Children's lives intersect with many different people who are natural resources for them and for your family. We encourage you to communicate with your pediatrician, the school counselor, your spiritual and religious community and any others that might be sources of additional strength and support for you and your child. In addition, the following organizations can be particularly helpful at this time.
Provides a free Helpline to connect patients and families with local counseling services, as well as webcasts for professionals on topics such as “Cancer 101 for Mental Health Professionals,” and “Psychosocial Aspects of Cancer Survivorship” (co-sponsored by the Lance Armstrong Foundation).
Provides free professional help to all people affected by cancer through counseling, support groups, education, information, and referral and direct financial assistance. They offer online, telephone, and face-to-face support groups to those affected by cancer.
Founded in January of 2001 in Denver, Colorado, an organization providing hospital-based, cancer-focused, psychosocial intervention training and programming dedicated to improving the emotional health of children whose parents have cancer. Granted 501(c) (3) status as a public charity by the Internal Revenue Service. Creators of CLIMB program.
CLIMB® helps to normalize feelings of sadness, anxiety, fear and anger of the children, while stimulating improved communication between the children and the parents. The free, six-week program is designed to help children of parents or grandparents with cancer deal with the emotional stress the disease can cause.
This support program is for adolescents ages 13-19 who have cancer in their family. The three-hour event features doctors speaking about cancer and its treatments and a tour of the Middlesex Hospital Cancer Center facilities. Pizza is included. Revolving admission. For information, call Wendy Peterson, APRN at (860) 344-6763
Comfort Zone Camp is a free bereavement camp for children who have experienced the death of a parent, sibling, or primary caregiver. It includes confidence building programs and age-based support groups that work to break the emotional isolation grief often brings. The camps are offered to children 7-17, and are held year-round across the Country.
Bestselling author Bruce Feiler was a young father when he was diagnosed with cancer. Worried about his daughters, he asked six men to form a “Council of Dads” to help guide them through their lives. This site is designed to help someone do the same, male or female.
Family and children’s programs designed to address the unique needs of children and teens who have experienced the death of a significant person in their lives. The main focus of all Cove programs is to help grieving children and teenagers learn healing and coping strategies, as well as creative communication that help validate their emotions and guide them toward transforming their unresolved grief.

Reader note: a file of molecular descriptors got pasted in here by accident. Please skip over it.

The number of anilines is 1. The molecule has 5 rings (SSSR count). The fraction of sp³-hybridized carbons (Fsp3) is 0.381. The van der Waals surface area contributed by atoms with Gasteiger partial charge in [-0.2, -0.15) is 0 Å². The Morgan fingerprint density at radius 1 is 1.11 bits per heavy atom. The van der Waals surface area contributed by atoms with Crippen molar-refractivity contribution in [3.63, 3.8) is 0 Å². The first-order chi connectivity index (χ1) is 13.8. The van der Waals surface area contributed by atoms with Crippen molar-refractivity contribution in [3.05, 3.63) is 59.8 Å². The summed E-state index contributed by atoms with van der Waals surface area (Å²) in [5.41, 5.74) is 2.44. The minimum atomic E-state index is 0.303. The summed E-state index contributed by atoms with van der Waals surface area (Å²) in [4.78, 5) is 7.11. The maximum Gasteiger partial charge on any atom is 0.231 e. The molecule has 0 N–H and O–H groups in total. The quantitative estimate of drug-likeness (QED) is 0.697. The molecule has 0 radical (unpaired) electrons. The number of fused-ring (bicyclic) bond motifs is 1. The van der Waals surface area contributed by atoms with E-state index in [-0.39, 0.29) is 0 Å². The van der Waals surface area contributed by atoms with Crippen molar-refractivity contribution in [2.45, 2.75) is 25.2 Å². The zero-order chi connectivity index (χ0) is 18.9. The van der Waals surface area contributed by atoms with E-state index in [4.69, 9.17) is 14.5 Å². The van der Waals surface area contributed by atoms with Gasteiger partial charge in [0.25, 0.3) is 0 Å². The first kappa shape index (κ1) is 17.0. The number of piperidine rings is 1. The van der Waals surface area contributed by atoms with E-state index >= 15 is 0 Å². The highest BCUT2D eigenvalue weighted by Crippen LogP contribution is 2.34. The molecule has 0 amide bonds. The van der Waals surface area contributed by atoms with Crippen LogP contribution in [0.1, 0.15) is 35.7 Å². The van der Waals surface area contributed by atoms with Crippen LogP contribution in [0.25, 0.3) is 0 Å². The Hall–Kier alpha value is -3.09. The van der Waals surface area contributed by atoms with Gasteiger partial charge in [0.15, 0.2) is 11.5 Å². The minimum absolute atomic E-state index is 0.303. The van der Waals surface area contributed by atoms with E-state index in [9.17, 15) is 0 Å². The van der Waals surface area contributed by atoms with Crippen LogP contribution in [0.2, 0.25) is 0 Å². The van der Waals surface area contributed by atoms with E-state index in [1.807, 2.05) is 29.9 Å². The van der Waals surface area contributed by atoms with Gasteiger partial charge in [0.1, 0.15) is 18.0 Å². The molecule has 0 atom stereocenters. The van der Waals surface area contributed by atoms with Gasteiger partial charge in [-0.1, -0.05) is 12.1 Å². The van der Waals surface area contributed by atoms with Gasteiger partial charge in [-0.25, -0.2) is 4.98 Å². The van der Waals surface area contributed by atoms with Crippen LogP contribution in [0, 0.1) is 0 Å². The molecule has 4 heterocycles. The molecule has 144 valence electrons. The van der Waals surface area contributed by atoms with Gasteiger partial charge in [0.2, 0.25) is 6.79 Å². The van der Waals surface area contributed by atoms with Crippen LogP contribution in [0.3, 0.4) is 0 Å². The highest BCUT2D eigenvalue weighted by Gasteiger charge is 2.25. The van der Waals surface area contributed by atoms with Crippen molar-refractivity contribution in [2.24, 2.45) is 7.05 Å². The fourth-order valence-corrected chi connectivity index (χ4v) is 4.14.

The Dougy Center: The National Center for Grieving Children and Families
Provides free support in a safe place where children, teens, young adults, and their families grieving a death can share their experiences. The center offers support and training locally, nationally and internationally to individuals and organizations seeking to assist children in grief. We are supported solely through private support from individuals, foundations and companies.
friendship, understanding, education and support for kids and teens who have a parent with cancer or have lost a parent with cancer. The website is filled with helpful resources and information on groups and camps to support children and their parents.
Parenting at a Challenging Time program based at Massachusetts General Hospital. The site contains many resources including specific guidelines for parents as they work to understand how best to support their children and families as they navigate their own diagnosis of cancer.
This organization’s online publication “Conversations from the Heart” provides an annotated list of resources for parents and professionals who want to learn more about how to have developmentally appropriate conversations with children about serious illness and death.
Free, private, web-based communities for organizing friends, family, and colleagues – your ‘circles of community’ – during times of need. Easily coordinate activities and manage volunteers with their intuitive group calendar.
The website presents families' personal stories about coping with the death of a parent, as well as strategies that have helped these families move forward.
Arthur: When Someone You Know Has Cancer
A cartoon activity booklet for families based on the episode of Arthur called “The Great MacGrady” in which Arthur and his friends all react differently to the news that Mrs. MacGrady has cancer; Lance Armstrong guest stars.